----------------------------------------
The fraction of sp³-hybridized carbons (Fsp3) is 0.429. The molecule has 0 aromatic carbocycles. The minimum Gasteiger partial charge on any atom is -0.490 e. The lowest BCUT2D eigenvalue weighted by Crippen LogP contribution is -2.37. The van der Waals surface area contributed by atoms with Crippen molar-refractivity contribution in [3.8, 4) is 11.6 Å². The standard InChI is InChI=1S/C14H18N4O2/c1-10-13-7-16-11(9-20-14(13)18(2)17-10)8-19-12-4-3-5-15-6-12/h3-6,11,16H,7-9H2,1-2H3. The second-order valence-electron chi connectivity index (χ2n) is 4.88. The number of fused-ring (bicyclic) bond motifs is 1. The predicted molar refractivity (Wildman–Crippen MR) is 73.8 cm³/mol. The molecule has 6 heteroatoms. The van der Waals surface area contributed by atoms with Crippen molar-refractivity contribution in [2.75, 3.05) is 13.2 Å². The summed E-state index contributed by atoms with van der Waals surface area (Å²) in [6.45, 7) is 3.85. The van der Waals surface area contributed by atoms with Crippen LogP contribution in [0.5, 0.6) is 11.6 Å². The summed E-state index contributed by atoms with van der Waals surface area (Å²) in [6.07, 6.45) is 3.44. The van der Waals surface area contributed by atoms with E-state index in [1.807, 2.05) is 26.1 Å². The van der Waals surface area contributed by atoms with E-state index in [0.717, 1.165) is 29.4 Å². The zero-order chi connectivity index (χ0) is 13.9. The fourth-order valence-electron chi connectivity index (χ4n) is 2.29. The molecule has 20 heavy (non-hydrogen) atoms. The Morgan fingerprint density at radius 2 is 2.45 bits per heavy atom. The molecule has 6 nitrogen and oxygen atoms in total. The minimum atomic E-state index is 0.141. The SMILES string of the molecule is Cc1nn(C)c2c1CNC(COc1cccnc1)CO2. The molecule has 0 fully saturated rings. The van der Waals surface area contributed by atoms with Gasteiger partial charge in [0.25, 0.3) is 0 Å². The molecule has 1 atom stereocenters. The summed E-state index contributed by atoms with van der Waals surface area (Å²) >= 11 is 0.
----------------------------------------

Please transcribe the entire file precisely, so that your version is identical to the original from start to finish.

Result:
The fraction of sp³-hybridized carbons (Fsp3) is 0.429. The molecule has 0 aromatic carbocycles. The minimum Gasteiger partial charge on any atom is -0.490 e. The lowest BCUT2D eigenvalue weighted by Crippen LogP contribution is -2.37. The van der Waals surface area contributed by atoms with Crippen molar-refractivity contribution in [3.8, 4) is 11.6 Å². The standard InChI is InChI=1S/C14H18N4O2/c1-10-13-7-16-11(9-20-14(13)18(2)17-10)8-19-12-4-3-5-15-6-12/h3-6,11,16H,7-9H2,1-2H3. The second-order valence-electron chi connectivity index (χ2n) is 4.88. The number of fused-ring (bicyclic) bond motifs is 1. The predicted molar refractivity (Wildman–Crippen MR) is 73.8 cm³/mol. The molecule has 6 heteroatoms. The van der Waals surface area contributed by atoms with Crippen molar-refractivity contribution in [2.75, 3.05) is 13.2 Å². The summed E-state index contributed by atoms with van der Waals surface area (Å²) in [6.45, 7) is 3.85. The van der Waals surface area contributed by atoms with Crippen LogP contribution in [0.5, 0.6) is 11.6 Å². The summed E-state index contributed by atoms with van der Waals surface area (Å²) in [6.07, 6.45) is 3.44. The van der Waals surface area contributed by atoms with E-state index in [1.807, 2.05) is 26.1 Å². The van der Waals surface area contributed by atoms with E-state index in [0.717, 1.165) is 29.4 Å². The zero-order chi connectivity index (χ0) is 13.9. The fourth-order valence-electron chi connectivity index (χ4n) is 2.29. The molecule has 20 heavy (non-hydrogen) atoms. The Morgan fingerprint density at radius 2 is 2.45 bits per heavy atom. The molecule has 6 nitrogen and oxygen atoms in total. The minimum atomic E-state index is 0.141. The SMILES string of the molecule is Cc1nn(C)c2c1CNC(COc1cccnc1)CO2. The molecule has 0 fully saturated rings. The van der Waals surface area contributed by atoms with Gasteiger partial charge in [0.25, 0.3) is 0 Å². The molecule has 1 atom stereocenters. The summed E-state index contributed by atoms with van der Waals surface area (Å²) >= 11 is 0.